The Unstoppable Octobia May by Sharon G. Flake     It’s 1953, and 10-year-old Octobia May lives in her aunt’s boarding house in a southern African-American community. When Octobia starts to question the folks in her world, an adventure and a mystery unfold that beg some troubling questions: Who is black and who is “passing” for white? What happens when their vibrant community must face its own racism?

Billy Buckhorn Abnormal by Gary Robinson     Book one of the Billy Buckhorn series introduces a Cherokee teen who uses his supernatural abilities to solve mysteries. In this first installment, “Abnormal,” Billy is struck by lightning while fishing with his friend Chigger. He survives the lightning strike but begins to experience an enhanced level of esp. Billy is labeled “abnormal” by one of his teachers after he uncovers an unsavory secret from the teacher’s past. What no one suspects is that the teacher is a shape-shifter who becomes an evil raven that gains strength from his victims’ fear. When Billy confronts the teacher, he must channel his own fear into anger in order to defeat the evil birdman.

Falling Into Place by Amy Zhang; Greenwillow     One cold fall day, high school junior Liz Emerson steers her car into a tree. This haunting and heartbreaking story is told by a surprising and unexpected narrator and unfolds in nonlinear flashbacks even as Liz’s friends, foes, and family gather at the hospital and Liz clings to life. This riveting debut will appeal to fans of Before I Fall, by Lauren Oliver, and 13 Reasons Why, by Jay Asher.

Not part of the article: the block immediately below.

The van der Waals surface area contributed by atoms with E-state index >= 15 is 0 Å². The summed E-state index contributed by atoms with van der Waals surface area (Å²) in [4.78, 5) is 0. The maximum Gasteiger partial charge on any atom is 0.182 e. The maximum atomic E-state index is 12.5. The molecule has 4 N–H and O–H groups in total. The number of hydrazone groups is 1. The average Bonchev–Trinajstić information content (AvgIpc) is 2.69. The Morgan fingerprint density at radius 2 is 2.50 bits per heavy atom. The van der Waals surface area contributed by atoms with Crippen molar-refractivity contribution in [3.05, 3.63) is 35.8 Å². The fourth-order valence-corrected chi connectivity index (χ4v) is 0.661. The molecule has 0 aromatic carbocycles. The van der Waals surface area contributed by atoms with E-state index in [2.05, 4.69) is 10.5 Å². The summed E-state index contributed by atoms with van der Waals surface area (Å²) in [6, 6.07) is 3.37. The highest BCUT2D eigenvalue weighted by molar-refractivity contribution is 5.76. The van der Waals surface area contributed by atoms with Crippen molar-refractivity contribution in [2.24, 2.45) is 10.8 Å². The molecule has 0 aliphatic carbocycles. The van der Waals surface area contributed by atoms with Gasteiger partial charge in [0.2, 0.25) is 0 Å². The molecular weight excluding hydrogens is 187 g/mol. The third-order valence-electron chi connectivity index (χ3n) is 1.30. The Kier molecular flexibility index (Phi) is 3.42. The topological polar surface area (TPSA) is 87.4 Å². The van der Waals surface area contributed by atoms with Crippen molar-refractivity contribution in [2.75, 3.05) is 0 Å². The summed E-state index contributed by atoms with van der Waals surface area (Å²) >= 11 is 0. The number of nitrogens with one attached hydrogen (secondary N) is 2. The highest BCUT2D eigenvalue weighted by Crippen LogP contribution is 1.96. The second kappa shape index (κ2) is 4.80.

“On the day Liz Emerson tries to die, they had reviewed Newton’s laws of motion in physics class. Then, after school, she put them into practice by running her Mercedes off the road.” Why did Liz Emerson decide that the world would be better off without her? Why did she give up? The nonlinear novel pieces together the short and devastating life of Meridian High’s most popular junior girl. Mass, acceleration, momentum, force–Liz didn’t understand it in physics, and even as her Mercedes hurtles toward the tree, she doesn’t understand it now. How do we impact one another? How do our actions reverberate? What does it mean to be a friend? To love someone? To be a daughter? Or a mother? Is life truly more than cause and effect? Amy Zhang’s haunting and universal story will appeal to fans of Lauren Oliver, Gayle Forman, and Jay Asher.